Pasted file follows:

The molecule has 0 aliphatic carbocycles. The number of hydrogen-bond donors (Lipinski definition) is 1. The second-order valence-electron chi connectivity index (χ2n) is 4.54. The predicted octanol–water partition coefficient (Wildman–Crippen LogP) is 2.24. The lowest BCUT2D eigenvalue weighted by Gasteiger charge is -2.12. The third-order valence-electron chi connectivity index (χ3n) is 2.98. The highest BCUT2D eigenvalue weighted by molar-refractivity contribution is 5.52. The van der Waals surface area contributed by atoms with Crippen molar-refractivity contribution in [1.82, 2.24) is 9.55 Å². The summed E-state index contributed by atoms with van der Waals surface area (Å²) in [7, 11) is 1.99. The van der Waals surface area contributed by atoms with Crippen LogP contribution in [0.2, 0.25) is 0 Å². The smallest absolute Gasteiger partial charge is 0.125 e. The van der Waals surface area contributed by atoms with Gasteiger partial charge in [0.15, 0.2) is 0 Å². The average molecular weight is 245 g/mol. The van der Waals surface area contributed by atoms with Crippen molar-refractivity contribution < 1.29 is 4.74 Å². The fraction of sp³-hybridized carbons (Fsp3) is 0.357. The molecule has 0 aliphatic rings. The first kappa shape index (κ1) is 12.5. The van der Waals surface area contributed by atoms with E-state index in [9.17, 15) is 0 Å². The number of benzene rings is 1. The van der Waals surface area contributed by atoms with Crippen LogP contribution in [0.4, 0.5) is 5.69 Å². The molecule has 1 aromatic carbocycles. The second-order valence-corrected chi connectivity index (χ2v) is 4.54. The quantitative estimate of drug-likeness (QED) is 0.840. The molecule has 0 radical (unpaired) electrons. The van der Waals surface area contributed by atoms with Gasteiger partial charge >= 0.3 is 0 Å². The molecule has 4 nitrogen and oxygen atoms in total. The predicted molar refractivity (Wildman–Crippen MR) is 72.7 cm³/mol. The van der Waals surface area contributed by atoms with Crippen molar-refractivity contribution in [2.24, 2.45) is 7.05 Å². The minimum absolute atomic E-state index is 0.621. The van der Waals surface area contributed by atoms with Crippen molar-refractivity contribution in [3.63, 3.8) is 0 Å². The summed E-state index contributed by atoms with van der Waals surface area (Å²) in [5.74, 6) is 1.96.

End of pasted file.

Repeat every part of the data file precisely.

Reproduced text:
The molecule has 0 aliphatic carbocycles. The number of hydrogen-bond donors (Lipinski definition) is 1. The second-order valence-electron chi connectivity index (χ2n) is 4.54. The predicted octanol–water partition coefficient (Wildman–Crippen LogP) is 2.24. The lowest BCUT2D eigenvalue weighted by Gasteiger charge is -2.12. The third-order valence-electron chi connectivity index (χ3n) is 2.98. The highest BCUT2D eigenvalue weighted by molar-refractivity contribution is 5.52. The van der Waals surface area contributed by atoms with Crippen molar-refractivity contribution in [1.82, 2.24) is 9.55 Å². The summed E-state index contributed by atoms with van der Waals surface area (Å²) in [7, 11) is 1.99. The van der Waals surface area contributed by atoms with Crippen LogP contribution in [0.2, 0.25) is 0 Å². The smallest absolute Gasteiger partial charge is 0.125 e. The van der Waals surface area contributed by atoms with Gasteiger partial charge in [0.15, 0.2) is 0 Å². The average molecular weight is 245 g/mol. The van der Waals surface area contributed by atoms with Crippen molar-refractivity contribution < 1.29 is 4.74 Å². The fraction of sp³-hybridized carbons (Fsp3) is 0.357. The molecule has 0 aliphatic rings. The first kappa shape index (κ1) is 12.5. The van der Waals surface area contributed by atoms with E-state index in [9.17, 15) is 0 Å². The number of benzene rings is 1. The van der Waals surface area contributed by atoms with Crippen LogP contribution in [0.4, 0.5) is 5.69 Å². The molecule has 1 aromatic carbocycles. The second-order valence-corrected chi connectivity index (χ2v) is 4.54. The quantitative estimate of drug-likeness (QED) is 0.840. The molecule has 0 radical (unpaired) electrons. The van der Waals surface area contributed by atoms with Gasteiger partial charge >= 0.3 is 0 Å². The molecule has 4 nitrogen and oxygen atoms in total. The predicted molar refractivity (Wildman–Crippen MR) is 72.7 cm³/mol. The van der Waals surface area contributed by atoms with Crippen molar-refractivity contribution in [2.24, 2.45) is 7.05 Å². The minimum absolute atomic E-state index is 0.621. The van der Waals surface area contributed by atoms with Crippen molar-refractivity contribution in [3.63, 3.8) is 0 Å². The summed E-state index contributed by atoms with van der Waals surface area (Å²) in [5.74, 6) is 1.96.